Periodontal disease or gum disease is mainly caused by the bacteria in dental plaque. This plaque is a yellowish-white, soft and sticky film that adheres to the surface of the teeth and gums and is composed of food debris and bacteria. Once the bacteria in this film begins to organize and grow, it forms a community in which they flourish and as a result cause inflammation and damage to the gums and supporting structures of the tooth and bone.
Becoming a victim of this disease can be avoided by knowing some of the daily habits that can prevent it:
Tooth brushing: Brushing your teeth after every meal and removing food debris throughout the day will not allow the plaque to grow and harden into tartar. Once the plaque becomes tartar brushing no longer will be able to remove it, only your dentist and their instruments can. Tartar acts as an anchor where the plaque can easily attach, becoming larger and more damaging with time. It is also important to remember to clean your tongue, as it is also covered by bacteria that must be removed.
Flossing: Using dental floss is the only way to remove food debris and plaque that forms between the teeth and in areas where the toothbrush cannot reach, it should be used at least once a day.
Mouthwash: The use of a rinse should not be used as replacement to brushing or flossing, it is just a co-adjunct method that reaches surfaces that the other two methods cannot, like the buccal corridor and the inside of the cheeks.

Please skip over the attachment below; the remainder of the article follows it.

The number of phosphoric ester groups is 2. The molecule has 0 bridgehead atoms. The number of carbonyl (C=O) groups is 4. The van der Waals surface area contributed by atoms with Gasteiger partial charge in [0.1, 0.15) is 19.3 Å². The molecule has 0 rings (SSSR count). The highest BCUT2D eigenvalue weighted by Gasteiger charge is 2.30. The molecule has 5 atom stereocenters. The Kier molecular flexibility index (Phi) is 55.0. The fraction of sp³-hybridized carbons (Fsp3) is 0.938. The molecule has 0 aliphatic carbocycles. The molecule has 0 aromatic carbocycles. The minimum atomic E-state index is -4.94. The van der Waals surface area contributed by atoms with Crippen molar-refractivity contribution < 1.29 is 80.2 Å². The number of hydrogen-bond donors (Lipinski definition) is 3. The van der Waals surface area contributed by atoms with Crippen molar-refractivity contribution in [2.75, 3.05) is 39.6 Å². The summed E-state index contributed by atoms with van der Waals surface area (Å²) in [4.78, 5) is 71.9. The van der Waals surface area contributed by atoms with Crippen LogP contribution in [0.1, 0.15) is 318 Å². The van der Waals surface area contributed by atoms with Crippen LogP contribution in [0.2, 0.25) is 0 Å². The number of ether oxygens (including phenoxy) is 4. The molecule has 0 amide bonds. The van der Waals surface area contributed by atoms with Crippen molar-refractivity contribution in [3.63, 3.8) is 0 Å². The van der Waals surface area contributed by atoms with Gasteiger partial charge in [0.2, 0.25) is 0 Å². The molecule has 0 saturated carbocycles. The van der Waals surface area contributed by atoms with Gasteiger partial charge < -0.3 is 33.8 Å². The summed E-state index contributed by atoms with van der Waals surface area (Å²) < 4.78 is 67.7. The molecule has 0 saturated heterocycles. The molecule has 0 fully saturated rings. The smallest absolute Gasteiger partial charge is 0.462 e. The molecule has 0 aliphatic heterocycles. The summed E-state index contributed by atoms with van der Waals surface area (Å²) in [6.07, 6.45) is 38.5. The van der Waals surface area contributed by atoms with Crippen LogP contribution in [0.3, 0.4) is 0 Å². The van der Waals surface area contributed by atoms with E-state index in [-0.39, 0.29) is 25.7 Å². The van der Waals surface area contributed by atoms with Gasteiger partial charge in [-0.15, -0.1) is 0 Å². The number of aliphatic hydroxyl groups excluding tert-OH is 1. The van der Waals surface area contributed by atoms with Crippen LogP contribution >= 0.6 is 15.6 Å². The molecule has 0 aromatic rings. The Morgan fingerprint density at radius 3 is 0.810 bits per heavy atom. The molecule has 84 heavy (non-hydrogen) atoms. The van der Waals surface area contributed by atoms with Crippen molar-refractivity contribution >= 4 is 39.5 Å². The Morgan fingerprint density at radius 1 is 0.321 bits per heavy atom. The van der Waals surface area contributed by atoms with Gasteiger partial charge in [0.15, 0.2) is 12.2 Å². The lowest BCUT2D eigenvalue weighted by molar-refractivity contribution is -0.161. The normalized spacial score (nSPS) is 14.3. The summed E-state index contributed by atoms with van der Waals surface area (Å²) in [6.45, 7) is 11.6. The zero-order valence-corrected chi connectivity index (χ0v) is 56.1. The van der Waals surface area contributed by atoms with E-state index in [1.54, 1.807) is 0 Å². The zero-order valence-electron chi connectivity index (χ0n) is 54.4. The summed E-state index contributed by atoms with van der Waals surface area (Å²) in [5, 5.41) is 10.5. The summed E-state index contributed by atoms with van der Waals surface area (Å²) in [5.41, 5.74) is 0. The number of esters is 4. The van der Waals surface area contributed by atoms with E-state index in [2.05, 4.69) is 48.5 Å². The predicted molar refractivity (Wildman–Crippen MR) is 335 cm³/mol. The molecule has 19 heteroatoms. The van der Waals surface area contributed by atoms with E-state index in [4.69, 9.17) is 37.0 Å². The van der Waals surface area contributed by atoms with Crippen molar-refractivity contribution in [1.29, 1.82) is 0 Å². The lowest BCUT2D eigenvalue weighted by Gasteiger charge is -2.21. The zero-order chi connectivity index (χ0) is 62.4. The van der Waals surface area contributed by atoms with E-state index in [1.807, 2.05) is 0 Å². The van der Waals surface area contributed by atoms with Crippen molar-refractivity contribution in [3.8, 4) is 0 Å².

Other factors that may help prevent the disease:
Periodic dental care: When you visit your dentist every 6 months for an evaluation of teeth and gums it allows the dentist to catch problems before they become more serious and difficult to treat.
Patient education: Understanding factors related to periodontal disease are key to maintaining oral health. The main risk factors for this disease include:
Age: As patients become adults the risk for gum disease increases proportionally.
Smoking: Smokers have a risk of up to 4 times higher of developing periodontal disease than people with the same conditions who are nonsmokers.
Diabetes: Several studies have shown that diabetic patients especially those with poor control of the disease are more likely to have gum disease than nondiabetic patients.
Genetics: Patients with parents or siblings who have suffered or are suffering from gum disease have a higher risk of suffering from it too, and it is extremely important to have a complete gum evaluation to rule out its presence in their case as well.
Knowing and carrying out the daily habits that prevent periodontal disease and remembering to visit your dentist every 6 months are key for keeping your teeth and gums healthy!